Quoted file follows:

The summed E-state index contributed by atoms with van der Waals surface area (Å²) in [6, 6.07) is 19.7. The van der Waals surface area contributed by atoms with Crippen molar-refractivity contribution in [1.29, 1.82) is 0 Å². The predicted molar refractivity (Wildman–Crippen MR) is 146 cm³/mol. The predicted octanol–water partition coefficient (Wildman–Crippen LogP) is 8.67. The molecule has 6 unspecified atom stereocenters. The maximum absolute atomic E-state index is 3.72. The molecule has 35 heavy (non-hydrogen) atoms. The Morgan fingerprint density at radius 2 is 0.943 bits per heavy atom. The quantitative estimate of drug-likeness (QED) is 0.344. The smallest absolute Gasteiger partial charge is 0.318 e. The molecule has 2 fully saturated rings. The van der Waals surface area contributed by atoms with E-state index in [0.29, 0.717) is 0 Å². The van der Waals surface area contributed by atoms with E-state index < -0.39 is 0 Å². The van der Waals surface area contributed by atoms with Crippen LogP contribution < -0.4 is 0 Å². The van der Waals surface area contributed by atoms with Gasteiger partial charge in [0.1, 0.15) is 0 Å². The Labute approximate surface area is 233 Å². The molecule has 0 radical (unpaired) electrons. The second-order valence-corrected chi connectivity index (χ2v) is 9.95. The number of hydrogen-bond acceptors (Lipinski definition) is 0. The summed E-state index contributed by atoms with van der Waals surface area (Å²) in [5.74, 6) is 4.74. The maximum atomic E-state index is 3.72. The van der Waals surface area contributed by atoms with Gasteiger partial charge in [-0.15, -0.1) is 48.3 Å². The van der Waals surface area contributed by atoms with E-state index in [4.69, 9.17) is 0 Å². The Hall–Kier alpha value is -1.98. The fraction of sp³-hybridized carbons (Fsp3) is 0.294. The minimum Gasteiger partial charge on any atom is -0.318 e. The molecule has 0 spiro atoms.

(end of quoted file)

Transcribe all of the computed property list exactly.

The summed E-state index contributed by atoms with van der Waals surface area (Å²) in [6, 6.07) is 19.7. The van der Waals surface area contributed by atoms with Crippen molar-refractivity contribution in [1.29, 1.82) is 0 Å². The predicted molar refractivity (Wildman–Crippen MR) is 146 cm³/mol. The predicted octanol–water partition coefficient (Wildman–Crippen LogP) is 8.67. The molecule has 6 unspecified atom stereocenters. The maximum absolute atomic E-state index is 3.72. The molecule has 35 heavy (non-hydrogen) atoms. The Morgan fingerprint density at radius 2 is 0.943 bits per heavy atom. The quantitative estimate of drug-likeness (QED) is 0.344. The smallest absolute Gasteiger partial charge is 0.318 e. The molecule has 2 fully saturated rings. The van der Waals surface area contributed by atoms with E-state index in [0.29, 0.717) is 0 Å². The van der Waals surface area contributed by atoms with E-state index < -0.39 is 0 Å². The van der Waals surface area contributed by atoms with Crippen LogP contribution < -0.4 is 0 Å². The van der Waals surface area contributed by atoms with Gasteiger partial charge in [0.1, 0.15) is 0 Å². The Labute approximate surface area is 233 Å². The molecule has 0 radical (unpaired) electrons. The second-order valence-corrected chi connectivity index (χ2v) is 9.95. The number of hydrogen-bond acceptors (Lipinski definition) is 0. The summed E-state index contributed by atoms with van der Waals surface area (Å²) in [5.74, 6) is 4.74. The maximum atomic E-state index is 3.72. The van der Waals surface area contributed by atoms with Gasteiger partial charge in [-0.15, -0.1) is 48.3 Å². The van der Waals surface area contributed by atoms with E-state index in [4.69, 9.17) is 0 Å². The Hall–Kier alpha value is -1.98. The fraction of sp³-hybridized carbons (Fsp3) is 0.294. The minimum Gasteiger partial charge on any atom is -0.318 e. The molecule has 0 spiro atoms.